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Council split on CWA's staff housing plans

Officials vote 4 to 3 in support of rezoning application — with conditions



The council table was divided on Tuesday, Aug. 16 over what has become a hotly debated issue in Whistler: employee housing.

The discussion was sparked by Canadian Wilderness Adventures' (CWA) efforts to seek permanent zoning for its tenure, a 3,900-hectare area in the Callaghan that straddles the boundary between the municipality and the Squamish-Lillooet Regional District (SLRD). The recreation provider currently operates on a provincial Crown land tenure and Temporary Use Permits from the SLRD, which are set to expire in November.

The application to the SLRD, which was sent to Whistler's council for comment before consideration, is seeking to rezone CWA's existing tenure area to a new site-specific zone that would allow for the construction of a welcome centre, celestial observatory, rafting, kayaking and zipline amenities, tent camping sites and several employee housing units.

It was ultimately the proposed housing — eight cabins that could house up to 16 on-site staff — that served as the major sticking point for council, which voted to support staff's response by a vote of 4-3. Councillors Jen Ford, Steve Anderson and Sue Maxwell voted against staff's response.

In its report, staff voiced support for the application with several conditions attached, but warned against setting a precedent for development in non-settlement areas.

"This issue should be addressed through the RGS (Regional Growth Strategy) update process and updated employee-housing policies and strategies for the region," the report read. The RGS is a strategic growth document expected for update in the coming months that outlines a 20-year vision for livability in the SLRD and surrounding region. An employee-housing forum will be part of the process.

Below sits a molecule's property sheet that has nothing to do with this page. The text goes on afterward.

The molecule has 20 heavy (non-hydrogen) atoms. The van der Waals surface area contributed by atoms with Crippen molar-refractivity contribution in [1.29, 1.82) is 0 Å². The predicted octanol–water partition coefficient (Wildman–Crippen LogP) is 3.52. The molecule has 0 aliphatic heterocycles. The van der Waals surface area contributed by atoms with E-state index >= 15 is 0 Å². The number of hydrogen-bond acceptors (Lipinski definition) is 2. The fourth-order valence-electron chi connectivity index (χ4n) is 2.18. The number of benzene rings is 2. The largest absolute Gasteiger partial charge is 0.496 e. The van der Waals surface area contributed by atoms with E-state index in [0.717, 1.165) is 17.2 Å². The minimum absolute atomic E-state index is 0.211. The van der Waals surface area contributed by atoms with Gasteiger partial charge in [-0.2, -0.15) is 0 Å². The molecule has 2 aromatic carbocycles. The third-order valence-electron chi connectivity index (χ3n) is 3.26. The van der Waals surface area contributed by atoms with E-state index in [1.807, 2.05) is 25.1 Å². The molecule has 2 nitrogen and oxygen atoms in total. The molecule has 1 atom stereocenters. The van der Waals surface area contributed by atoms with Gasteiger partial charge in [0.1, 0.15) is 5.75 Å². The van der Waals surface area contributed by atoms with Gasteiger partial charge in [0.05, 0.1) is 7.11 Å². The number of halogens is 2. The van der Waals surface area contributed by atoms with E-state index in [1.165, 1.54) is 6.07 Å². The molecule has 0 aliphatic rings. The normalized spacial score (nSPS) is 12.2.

Factoring in the region's current housing crunch, Ford said the RMOW should support employers looking for solutions.

"We are in a housing crisis and this is a good employer providing housing for its employees during a critical time. I don't see this as creating a precedent where we're going to now see large neighbourhoods being built there," she said.

In an interview prior to the council meeting CWA president Allan Crawford said, "Whistler is really busting at the seams and (council) is against our staff housing."

Mayor Nancy Wilhelm-Morden explained the rationale behind the vote.

"This is not 'no' to housing," she said. "We need to consider the provision of additional housing, and currently the Regional Growth Strategy says that should occur in settled regions, not out ad hoc around the corridor. If we're going to change it, we have to do it in a considered way."

Ultimately, council went against staff's recommendation to exclude kayaking, ziplining and rafting from the zone's permitted uses, amending the response, although it did agree with staff's opposition of a proposed 4X4 skills track.

"I feel strongly against motorized activity (in the zone)," said Coun. Andree Janyk.

Council also supported a condition to add "forest management activity" to the zone's permitted uses as CWA's tenure overlaps with the Cheakamus Community Forest, where logging is allowed.

"I think it's good that I'm trying to prevent them from logging old-growth in the Callaghan, but they're trying to say that I don't have any say against it," noted Crawford. "I think I'm doing good for Whistler in that aspect."

In another tight vote in June, council opposed the proposed expansion of CWA's operations by a vote of 3-2. CWA had applied to increase its tenure area by 215 hectares. At the time, staff cited concerns with the plans around inconsistency with local government policy; lack of integrated management, planning and coordination in the Callaghan Valley; environmental impacts; and recreational impacts.

Following Tuesday's meeting, however, Crawford was encouraged council is starting to see the value in his company's plans.

"The meeting actually went better than I thought,' he said. "We seem to have more support (from council) than I initially thought."

The SLRD will now be taking the municipality's feedback into consideration before deciding on the rezoning application in the coming weeks.


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